presented in a very dogmatic way, as a set of dos and don'ts. Frustrated by
this perceived harshness at the mosque, young people could, and in some cases
do, escape to a cyber masjid, where they enjoy uninhibited opportunities for
growth, learning, and socialization, all without ever leaving their home. The
risk here is that the more the young people resort to a cyber existence, the
more likely they will be to have little or no respect for tradition and the
authority of scholars and, worst of all, they will miss out on the bonds of
brotherhood and sisterhood which would attach them to the local and global
Muslim community. They are more likely to have a rejectionist outlook,
resisting any attempts from scholars to teach them or guide them. While
learning from online sources can supplement learning opportunities, it is
clear that a solely cyber existence is neither recommended nor desirable.
The Cyber Sheikh
information technology revolution has served the Muslim community well in ways
unimaginable. It is truly a blessing from Allaah Almighty that so many
well-meaning and well-intentioned Muslims have sacrificed uncountable hours of
their time to transfer to the Internet the Qur`aan, volumes of collections of
the Prophet Sall Allaahu`alayhi wa sallam's authentic traditions, and untold
texts from hundreds of scholars among our righteous predecessors. For serious
students of Islam, it has never been easier to engage in structured learning,
with instantaneous access to our rich tradition and legacy.
the same ease of access is also available to the not-so-serious students,
whose focus is less on personal advancement and enrichment and more on
attempting to bypass the traditional teacher-student transmission of knowledge
and become a cyber sheikh overnight. What a tragedy indeed that we have
reached a point of existence where young people do not value the time-honored
process of learning from a sheikh, internalizing and comprehending the
knowledge, and then being certified by that sheikh to impart that knowledge to
others. What is even worse is that, armed with this cyber knowledge only, many
young people spend countless hours arguing, debating, and attempting to
influence one another on the interpretation of highly complex concepts in
in an authentic hadeeth narrated by Abdullah ibn`Amr ibn Al-`Aas
radhiallaahu`anhu, our beloved Prophet Muhammad Sall Allaahu`alayhi wa sallam warned
us, saying, "Allaah does not take away the knowledge by taking it away
from (the hearts of) the people, but takes it away by the death of the
scholars till when none of them remain, people will take as their leaders
ignorant persons, who when consulted will give their verdict without
knowledge. So they will go astray and will lead the people astray." (Al-Bukhaari,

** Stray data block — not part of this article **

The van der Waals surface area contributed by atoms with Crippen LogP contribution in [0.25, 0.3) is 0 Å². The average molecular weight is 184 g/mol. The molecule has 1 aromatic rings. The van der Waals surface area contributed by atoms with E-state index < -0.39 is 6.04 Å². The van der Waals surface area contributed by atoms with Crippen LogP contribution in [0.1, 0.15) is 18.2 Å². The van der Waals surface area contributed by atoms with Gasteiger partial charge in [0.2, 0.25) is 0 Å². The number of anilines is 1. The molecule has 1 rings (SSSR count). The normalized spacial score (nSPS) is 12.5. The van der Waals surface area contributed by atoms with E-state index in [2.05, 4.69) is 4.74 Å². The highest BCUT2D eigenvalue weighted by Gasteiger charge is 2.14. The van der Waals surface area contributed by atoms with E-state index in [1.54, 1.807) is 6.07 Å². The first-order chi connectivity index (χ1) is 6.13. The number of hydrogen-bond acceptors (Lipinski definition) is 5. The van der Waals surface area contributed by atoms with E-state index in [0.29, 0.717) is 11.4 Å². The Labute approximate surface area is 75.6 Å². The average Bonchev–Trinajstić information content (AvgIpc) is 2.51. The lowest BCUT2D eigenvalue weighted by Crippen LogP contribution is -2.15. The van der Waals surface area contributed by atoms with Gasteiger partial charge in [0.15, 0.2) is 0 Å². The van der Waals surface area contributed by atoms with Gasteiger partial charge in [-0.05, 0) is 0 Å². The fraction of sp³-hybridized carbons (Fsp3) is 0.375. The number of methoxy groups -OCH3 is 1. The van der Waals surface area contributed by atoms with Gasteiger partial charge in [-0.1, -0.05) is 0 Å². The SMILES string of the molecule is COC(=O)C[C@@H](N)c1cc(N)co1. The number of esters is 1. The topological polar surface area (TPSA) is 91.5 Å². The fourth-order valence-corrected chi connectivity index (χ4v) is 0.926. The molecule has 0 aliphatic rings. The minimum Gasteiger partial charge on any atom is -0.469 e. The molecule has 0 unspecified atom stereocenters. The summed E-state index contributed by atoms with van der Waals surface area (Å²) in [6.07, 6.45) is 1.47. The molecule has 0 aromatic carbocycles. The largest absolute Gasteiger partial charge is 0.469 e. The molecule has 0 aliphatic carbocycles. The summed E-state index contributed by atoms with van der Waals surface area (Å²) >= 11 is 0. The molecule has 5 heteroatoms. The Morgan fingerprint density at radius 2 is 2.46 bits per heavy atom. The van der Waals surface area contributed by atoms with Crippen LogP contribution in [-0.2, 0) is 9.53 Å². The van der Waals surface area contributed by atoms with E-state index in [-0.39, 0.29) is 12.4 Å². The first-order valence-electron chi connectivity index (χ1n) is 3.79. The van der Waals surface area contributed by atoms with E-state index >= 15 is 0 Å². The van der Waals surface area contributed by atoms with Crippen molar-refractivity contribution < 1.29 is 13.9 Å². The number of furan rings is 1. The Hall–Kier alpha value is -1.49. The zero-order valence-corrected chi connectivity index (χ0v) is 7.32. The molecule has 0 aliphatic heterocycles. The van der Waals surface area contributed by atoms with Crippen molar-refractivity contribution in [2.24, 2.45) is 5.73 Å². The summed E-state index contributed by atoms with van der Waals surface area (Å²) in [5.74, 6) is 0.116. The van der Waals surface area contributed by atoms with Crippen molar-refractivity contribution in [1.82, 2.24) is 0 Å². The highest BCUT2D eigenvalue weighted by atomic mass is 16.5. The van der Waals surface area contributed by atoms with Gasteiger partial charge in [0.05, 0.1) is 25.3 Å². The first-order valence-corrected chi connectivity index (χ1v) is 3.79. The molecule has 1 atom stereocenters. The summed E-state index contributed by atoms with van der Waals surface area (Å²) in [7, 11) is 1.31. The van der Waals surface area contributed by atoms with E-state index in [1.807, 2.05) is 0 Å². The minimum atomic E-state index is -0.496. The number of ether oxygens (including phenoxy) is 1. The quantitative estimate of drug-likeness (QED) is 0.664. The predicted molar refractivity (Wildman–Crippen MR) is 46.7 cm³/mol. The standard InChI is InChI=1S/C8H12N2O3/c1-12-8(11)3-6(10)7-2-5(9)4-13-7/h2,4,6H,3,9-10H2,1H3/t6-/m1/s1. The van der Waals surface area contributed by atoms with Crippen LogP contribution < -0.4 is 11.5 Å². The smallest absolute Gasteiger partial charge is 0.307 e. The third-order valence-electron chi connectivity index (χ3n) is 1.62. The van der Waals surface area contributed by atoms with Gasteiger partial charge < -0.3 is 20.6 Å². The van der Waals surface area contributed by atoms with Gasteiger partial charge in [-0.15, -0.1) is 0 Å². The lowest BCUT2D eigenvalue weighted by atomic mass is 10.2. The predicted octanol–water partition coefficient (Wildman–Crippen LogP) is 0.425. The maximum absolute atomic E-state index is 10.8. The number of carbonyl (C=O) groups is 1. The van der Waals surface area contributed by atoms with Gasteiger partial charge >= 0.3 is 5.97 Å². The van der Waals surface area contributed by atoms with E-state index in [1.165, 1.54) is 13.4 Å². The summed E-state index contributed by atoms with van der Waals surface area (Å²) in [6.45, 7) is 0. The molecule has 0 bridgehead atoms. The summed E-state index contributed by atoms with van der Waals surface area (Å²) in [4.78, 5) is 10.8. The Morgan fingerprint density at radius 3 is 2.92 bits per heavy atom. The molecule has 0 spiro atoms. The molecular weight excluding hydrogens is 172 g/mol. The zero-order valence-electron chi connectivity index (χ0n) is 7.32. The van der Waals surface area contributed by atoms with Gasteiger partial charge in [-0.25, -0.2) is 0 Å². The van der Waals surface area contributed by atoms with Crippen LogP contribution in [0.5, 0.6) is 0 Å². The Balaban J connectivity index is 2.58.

Book 3, Hadeeth 100.) If we are not careful, what seems to be an absurd
concept � that of the cyber sheikh � will become a reality.
you review the two scenes described above, you might relate either to one or
to both. The important lesson for all of us to remember is that we must be
conscious of our limitations with regard to knowledge about our religion but
we should strive ceaselessly to gain more knowledge and to practice what we
know. It is critical that we remain connected with a local Muslim community
and seek audience with a trustworthy, local sheikh if one is available on a
Whenever available, we should take advantage of opportunities to learn
in person with a qualified sheikh and then supplement our learning with online
resources from trustworthy organizations. We must resist the temptation to
become arrogant, and the idea that we are not in need of assistance to
comprehend our religion; because even though we might think we know and
understand a certain concept in Islam, our understanding is limited at best,
unless it has been acquired through the help of a sheikh.
Of course, this is not to say that sheikhs are infallible; of course
not. However, there is little value to excessive argumentation among friends,
especially leading to arguments on my sheikh versus your sheikh.
In the end, we must remember that, as family and friends, we must coexist and
engender mutual respect among one another. Scholars have legitimate
differences in understanding and interpretation but we should neither resort
to rejecting their opinions outright nor deceive ourselves into thinking that
we can speak in a particular scholar's voice. Let's learn, let's grow, and
let's not argue about my sheikh and your sheikh; let's instead
go have a milkshake
Husain is a social worker in the United States and
has been a contributing writer to Islam Online since 1998. He
be contacted at email@example.com